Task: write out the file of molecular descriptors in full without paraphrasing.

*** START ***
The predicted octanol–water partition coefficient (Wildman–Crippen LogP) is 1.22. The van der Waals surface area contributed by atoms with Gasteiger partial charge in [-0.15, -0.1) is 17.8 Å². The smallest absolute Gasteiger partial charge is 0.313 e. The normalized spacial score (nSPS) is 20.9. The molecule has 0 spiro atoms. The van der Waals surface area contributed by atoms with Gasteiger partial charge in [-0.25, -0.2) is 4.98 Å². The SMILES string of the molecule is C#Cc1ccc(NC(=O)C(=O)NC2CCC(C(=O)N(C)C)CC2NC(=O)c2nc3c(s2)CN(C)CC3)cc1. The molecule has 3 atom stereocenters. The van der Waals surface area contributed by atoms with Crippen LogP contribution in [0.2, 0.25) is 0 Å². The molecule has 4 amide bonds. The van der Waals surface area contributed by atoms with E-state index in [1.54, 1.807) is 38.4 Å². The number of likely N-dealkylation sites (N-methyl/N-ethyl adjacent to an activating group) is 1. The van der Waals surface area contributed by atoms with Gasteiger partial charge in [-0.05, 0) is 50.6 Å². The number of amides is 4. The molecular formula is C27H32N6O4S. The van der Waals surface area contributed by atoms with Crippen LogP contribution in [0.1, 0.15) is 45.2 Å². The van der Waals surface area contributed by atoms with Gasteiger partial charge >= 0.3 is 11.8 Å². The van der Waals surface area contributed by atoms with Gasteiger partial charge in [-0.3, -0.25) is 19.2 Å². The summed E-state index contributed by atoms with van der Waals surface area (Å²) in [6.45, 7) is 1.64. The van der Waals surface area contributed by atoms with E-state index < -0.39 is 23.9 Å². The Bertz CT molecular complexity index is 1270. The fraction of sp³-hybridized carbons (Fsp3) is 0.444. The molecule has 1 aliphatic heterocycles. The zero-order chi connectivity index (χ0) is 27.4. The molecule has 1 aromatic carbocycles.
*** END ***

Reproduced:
The predicted octanol–water partition coefficient (Wildman–Crippen LogP) is 1.22. The van der Waals surface area contributed by atoms with Gasteiger partial charge in [-0.15, -0.1) is 17.8 Å². The smallest absolute Gasteiger partial charge is 0.313 e. The normalized spacial score (nSPS) is 20.9. The molecule has 0 spiro atoms. The van der Waals surface area contributed by atoms with Gasteiger partial charge in [-0.25, -0.2) is 4.98 Å². The SMILES string of the molecule is C#Cc1ccc(NC(=O)C(=O)NC2CCC(C(=O)N(C)C)CC2NC(=O)c2nc3c(s2)CN(C)CC3)cc1. The molecule has 3 atom stereocenters. The van der Waals surface area contributed by atoms with Crippen LogP contribution in [0.2, 0.25) is 0 Å². The molecule has 4 amide bonds. The van der Waals surface area contributed by atoms with E-state index in [1.54, 1.807) is 38.4 Å². The number of likely N-dealkylation sites (N-methyl/N-ethyl adjacent to an activating group) is 1. The van der Waals surface area contributed by atoms with Gasteiger partial charge in [-0.05, 0) is 50.6 Å². The number of amides is 4. The molecular formula is C27H32N6O4S. The van der Waals surface area contributed by atoms with Crippen LogP contribution in [0.1, 0.15) is 45.2 Å². The van der Waals surface area contributed by atoms with Gasteiger partial charge >= 0.3 is 11.8 Å². The van der Waals surface area contributed by atoms with Gasteiger partial charge in [-0.3, -0.25) is 19.2 Å². The summed E-state index contributed by atoms with van der Waals surface area (Å²) in [6.45, 7) is 1.64. The van der Waals surface area contributed by atoms with E-state index < -0.39 is 23.9 Å². The Bertz CT molecular complexity index is 1270. The fraction of sp³-hybridized carbons (Fsp3) is 0.444. The molecule has 1 aliphatic heterocycles. The zero-order chi connectivity index (χ0) is 27.4. The molecule has 1 aromatic carbocycles.